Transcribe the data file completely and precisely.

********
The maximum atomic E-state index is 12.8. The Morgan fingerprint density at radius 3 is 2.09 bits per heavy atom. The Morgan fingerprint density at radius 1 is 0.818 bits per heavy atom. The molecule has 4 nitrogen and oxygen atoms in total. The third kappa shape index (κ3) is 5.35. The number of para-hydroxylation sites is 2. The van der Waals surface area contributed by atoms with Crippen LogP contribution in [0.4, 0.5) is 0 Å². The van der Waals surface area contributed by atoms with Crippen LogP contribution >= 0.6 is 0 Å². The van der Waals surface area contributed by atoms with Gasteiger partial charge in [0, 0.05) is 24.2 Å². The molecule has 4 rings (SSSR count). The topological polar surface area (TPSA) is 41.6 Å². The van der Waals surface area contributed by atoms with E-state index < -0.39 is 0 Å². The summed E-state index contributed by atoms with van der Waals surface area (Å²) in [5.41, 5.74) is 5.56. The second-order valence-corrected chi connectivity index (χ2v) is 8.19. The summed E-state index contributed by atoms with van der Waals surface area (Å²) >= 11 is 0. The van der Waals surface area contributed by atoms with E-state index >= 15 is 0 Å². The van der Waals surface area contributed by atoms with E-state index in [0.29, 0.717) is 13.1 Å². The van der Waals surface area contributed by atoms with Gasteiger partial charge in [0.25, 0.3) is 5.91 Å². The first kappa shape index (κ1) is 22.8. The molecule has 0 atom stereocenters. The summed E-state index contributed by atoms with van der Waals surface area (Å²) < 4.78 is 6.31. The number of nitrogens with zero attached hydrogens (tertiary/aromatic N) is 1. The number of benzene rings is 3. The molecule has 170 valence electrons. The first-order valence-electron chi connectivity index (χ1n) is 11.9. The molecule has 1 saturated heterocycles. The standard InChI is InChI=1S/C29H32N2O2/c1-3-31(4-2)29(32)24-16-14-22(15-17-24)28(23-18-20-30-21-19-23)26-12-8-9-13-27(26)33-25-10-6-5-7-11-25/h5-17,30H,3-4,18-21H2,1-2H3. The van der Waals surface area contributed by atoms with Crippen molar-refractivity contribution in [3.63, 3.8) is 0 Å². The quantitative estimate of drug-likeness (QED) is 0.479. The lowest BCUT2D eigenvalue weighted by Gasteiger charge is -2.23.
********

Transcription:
The maximum atomic E-state index is 12.8. The Morgan fingerprint density at radius 3 is 2.09 bits per heavy atom. The Morgan fingerprint density at radius 1 is 0.818 bits per heavy atom. The molecule has 4 nitrogen and oxygen atoms in total. The third kappa shape index (κ3) is 5.35. The number of para-hydroxylation sites is 2. The van der Waals surface area contributed by atoms with Crippen LogP contribution in [0.4, 0.5) is 0 Å². The van der Waals surface area contributed by atoms with Crippen LogP contribution >= 0.6 is 0 Å². The van der Waals surface area contributed by atoms with Gasteiger partial charge in [0, 0.05) is 24.2 Å². The molecule has 4 rings (SSSR count). The topological polar surface area (TPSA) is 41.6 Å². The van der Waals surface area contributed by atoms with E-state index < -0.39 is 0 Å². The summed E-state index contributed by atoms with van der Waals surface area (Å²) in [5.41, 5.74) is 5.56. The second-order valence-corrected chi connectivity index (χ2v) is 8.19. The summed E-state index contributed by atoms with van der Waals surface area (Å²) >= 11 is 0. The van der Waals surface area contributed by atoms with E-state index >= 15 is 0 Å². The van der Waals surface area contributed by atoms with E-state index in [0.29, 0.717) is 13.1 Å². The van der Waals surface area contributed by atoms with Gasteiger partial charge in [0.25, 0.3) is 5.91 Å². The first kappa shape index (κ1) is 22.8. The molecule has 0 atom stereocenters. The summed E-state index contributed by atoms with van der Waals surface area (Å²) < 4.78 is 6.31. The number of nitrogens with zero attached hydrogens (tertiary/aromatic N) is 1. The number of benzene rings is 3. The molecule has 170 valence electrons. The first-order valence-electron chi connectivity index (χ1n) is 11.9. The molecule has 1 saturated heterocycles. The standard InChI is InChI=1S/C29H32N2O2/c1-3-31(4-2)29(32)24-16-14-22(15-17-24)28(23-18-20-30-21-19-23)26-12-8-9-13-27(26)33-25-10-6-5-7-11-25/h5-17,30H,3-4,18-21H2,1-2H3. The van der Waals surface area contributed by atoms with Crippen molar-refractivity contribution in [3.63, 3.8) is 0 Å². The quantitative estimate of drug-likeness (QED) is 0.479. The lowest BCUT2D eigenvalue weighted by Gasteiger charge is -2.23.